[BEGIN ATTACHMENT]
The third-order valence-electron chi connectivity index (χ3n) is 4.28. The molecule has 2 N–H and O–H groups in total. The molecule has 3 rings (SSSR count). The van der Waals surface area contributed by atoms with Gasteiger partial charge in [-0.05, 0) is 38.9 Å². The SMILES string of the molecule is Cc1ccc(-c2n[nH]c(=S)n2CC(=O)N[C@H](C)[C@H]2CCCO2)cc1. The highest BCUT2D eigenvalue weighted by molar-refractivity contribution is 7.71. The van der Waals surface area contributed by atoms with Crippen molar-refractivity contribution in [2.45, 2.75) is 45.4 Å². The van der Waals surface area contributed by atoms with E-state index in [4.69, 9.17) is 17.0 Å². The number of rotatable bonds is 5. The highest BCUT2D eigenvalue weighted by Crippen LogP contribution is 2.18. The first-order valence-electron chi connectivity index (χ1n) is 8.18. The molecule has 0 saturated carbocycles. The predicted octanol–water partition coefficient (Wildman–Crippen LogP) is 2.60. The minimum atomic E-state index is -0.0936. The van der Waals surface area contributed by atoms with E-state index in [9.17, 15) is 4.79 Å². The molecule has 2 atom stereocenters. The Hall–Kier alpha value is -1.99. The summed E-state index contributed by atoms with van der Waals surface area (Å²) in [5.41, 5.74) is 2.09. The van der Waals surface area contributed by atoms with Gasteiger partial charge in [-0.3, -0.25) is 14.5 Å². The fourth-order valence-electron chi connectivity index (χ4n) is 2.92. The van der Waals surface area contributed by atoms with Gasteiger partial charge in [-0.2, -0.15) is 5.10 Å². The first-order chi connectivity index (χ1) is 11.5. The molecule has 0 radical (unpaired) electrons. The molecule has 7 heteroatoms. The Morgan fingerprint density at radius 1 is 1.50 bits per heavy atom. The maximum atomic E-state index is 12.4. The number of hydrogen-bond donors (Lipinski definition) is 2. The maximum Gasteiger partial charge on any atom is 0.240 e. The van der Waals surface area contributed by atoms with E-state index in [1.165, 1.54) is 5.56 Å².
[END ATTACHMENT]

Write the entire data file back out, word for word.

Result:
The third-order valence-electron chi connectivity index (χ3n) is 4.28. The molecule has 2 N–H and O–H groups in total. The molecule has 3 rings (SSSR count). The van der Waals surface area contributed by atoms with Gasteiger partial charge in [-0.05, 0) is 38.9 Å². The SMILES string of the molecule is Cc1ccc(-c2n[nH]c(=S)n2CC(=O)N[C@H](C)[C@H]2CCCO2)cc1. The highest BCUT2D eigenvalue weighted by molar-refractivity contribution is 7.71. The van der Waals surface area contributed by atoms with Crippen molar-refractivity contribution in [2.45, 2.75) is 45.4 Å². The van der Waals surface area contributed by atoms with E-state index in [4.69, 9.17) is 17.0 Å². The number of rotatable bonds is 5. The highest BCUT2D eigenvalue weighted by Crippen LogP contribution is 2.18. The first-order valence-electron chi connectivity index (χ1n) is 8.18. The molecule has 0 saturated carbocycles. The predicted octanol–water partition coefficient (Wildman–Crippen LogP) is 2.60. The minimum atomic E-state index is -0.0936. The van der Waals surface area contributed by atoms with E-state index in [9.17, 15) is 4.79 Å². The molecule has 2 atom stereocenters. The Hall–Kier alpha value is -1.99. The summed E-state index contributed by atoms with van der Waals surface area (Å²) in [5.41, 5.74) is 2.09. The van der Waals surface area contributed by atoms with Gasteiger partial charge in [-0.3, -0.25) is 14.5 Å². The fourth-order valence-electron chi connectivity index (χ4n) is 2.92. The van der Waals surface area contributed by atoms with Gasteiger partial charge in [-0.2, -0.15) is 5.10 Å². The first-order chi connectivity index (χ1) is 11.5. The molecule has 0 radical (unpaired) electrons. The molecule has 7 heteroatoms. The Morgan fingerprint density at radius 1 is 1.50 bits per heavy atom. The maximum atomic E-state index is 12.4. The number of hydrogen-bond donors (Lipinski definition) is 2. The maximum Gasteiger partial charge on any atom is 0.240 e. The van der Waals surface area contributed by atoms with E-state index in [1.165, 1.54) is 5.56 Å².